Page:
Are you the best home cook you know? Do you make your spaghetti sauce from real tomatoes instead of using Ragu’s fake meat junk? When you bring choco chip cookies to a pot luck, are yours the only ones made with all-purpose flour?
Eh, don’t even worry if your dinners are semi-homemade. As long as you have the hots for a certain red-headed chef named Bobby Flay and have the chops to get “thrown down,” maybe you should compete for Food Network’s newest show, America’s Best Home Cook. Your talent for adding crap loads of butter is a must, since this is America and we love obesity. Sign up as a team of two in this local casting call before Wednesday, August 1.
To apply for an interview, please email BobbysBstHomeCookDallas@gmail.com with the following information:
As I mentioned yesterday, several of us got together at the Dallas Chop House last night to judge some barbecue. The seven pitmasters (three from Oklahoma, four from Texas) got their smokers out to Main Street Garden early yesterday, pulled onto the Great Lawn (except for Big Daddy’s, whose 46-foot smoker was unable to fit on the lawn), and got to work. They were each given St. Louis-cut ribs and told to cook for five hungry judges.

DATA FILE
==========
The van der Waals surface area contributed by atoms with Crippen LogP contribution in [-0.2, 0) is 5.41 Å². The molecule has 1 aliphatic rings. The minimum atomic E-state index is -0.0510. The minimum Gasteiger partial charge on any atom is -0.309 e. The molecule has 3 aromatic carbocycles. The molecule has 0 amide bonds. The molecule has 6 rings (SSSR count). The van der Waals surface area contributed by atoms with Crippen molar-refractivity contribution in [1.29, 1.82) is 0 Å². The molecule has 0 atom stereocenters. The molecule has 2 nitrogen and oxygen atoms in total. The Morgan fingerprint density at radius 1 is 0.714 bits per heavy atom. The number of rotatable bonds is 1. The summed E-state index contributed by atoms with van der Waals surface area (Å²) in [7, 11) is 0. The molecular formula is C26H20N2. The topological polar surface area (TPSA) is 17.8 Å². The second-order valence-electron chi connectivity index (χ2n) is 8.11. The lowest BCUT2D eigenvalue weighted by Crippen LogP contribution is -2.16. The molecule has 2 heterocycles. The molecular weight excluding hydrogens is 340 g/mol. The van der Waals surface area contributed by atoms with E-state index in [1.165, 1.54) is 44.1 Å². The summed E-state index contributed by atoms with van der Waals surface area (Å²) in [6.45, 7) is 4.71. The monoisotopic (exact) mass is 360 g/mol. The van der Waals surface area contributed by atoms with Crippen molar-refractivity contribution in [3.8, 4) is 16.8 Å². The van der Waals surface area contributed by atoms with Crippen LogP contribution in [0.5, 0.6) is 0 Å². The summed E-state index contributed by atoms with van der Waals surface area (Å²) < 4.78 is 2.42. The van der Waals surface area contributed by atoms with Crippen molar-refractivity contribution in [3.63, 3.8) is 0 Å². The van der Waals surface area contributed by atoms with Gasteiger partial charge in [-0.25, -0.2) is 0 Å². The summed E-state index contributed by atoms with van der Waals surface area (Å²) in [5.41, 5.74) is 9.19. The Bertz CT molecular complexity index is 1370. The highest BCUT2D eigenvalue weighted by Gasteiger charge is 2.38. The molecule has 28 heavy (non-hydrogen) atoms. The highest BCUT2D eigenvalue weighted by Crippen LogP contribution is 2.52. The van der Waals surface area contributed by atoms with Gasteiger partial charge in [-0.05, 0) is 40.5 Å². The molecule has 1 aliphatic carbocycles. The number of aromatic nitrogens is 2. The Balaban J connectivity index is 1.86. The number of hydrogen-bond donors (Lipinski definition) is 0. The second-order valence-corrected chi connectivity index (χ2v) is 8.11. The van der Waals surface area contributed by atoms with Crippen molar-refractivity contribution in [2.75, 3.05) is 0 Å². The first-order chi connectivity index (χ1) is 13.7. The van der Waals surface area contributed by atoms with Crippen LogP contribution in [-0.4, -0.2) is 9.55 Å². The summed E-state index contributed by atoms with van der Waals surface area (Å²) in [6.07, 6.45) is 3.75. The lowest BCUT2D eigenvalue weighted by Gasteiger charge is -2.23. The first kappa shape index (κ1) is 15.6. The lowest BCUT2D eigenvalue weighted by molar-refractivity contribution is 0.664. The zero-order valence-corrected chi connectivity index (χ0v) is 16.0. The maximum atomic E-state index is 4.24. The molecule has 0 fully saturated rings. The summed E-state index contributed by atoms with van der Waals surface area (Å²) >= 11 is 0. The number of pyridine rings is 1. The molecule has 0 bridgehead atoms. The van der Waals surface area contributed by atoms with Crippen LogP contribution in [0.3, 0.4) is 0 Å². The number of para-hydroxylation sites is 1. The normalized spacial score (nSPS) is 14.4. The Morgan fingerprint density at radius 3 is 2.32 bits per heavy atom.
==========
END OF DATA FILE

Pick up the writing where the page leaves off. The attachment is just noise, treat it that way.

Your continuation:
We reaped the fruits of their labor last night. (We being Cathy Barber from the Dallas Morning News, Teresa Gubbins from Pegasus News, Robert Wilonsky from the Dallas Observer, and Dave Cathey from the Oklahoman.) We judged the ribs on texture, tenderness, appearance, and sauce. We judged the crust, the cut, the rub. We wondered if the ribs were too spicy. Too sweet? Was the fat cooked down? Was there too little fat? Did we like the pumpkin-y sauce? What about the hot sauce? How about that pickle? After about two hours and sampling 35 ribs apiece (don’t worry, we didn’t all of them), we were stuffed. And we’d made a decision.
The winners are all below. Go.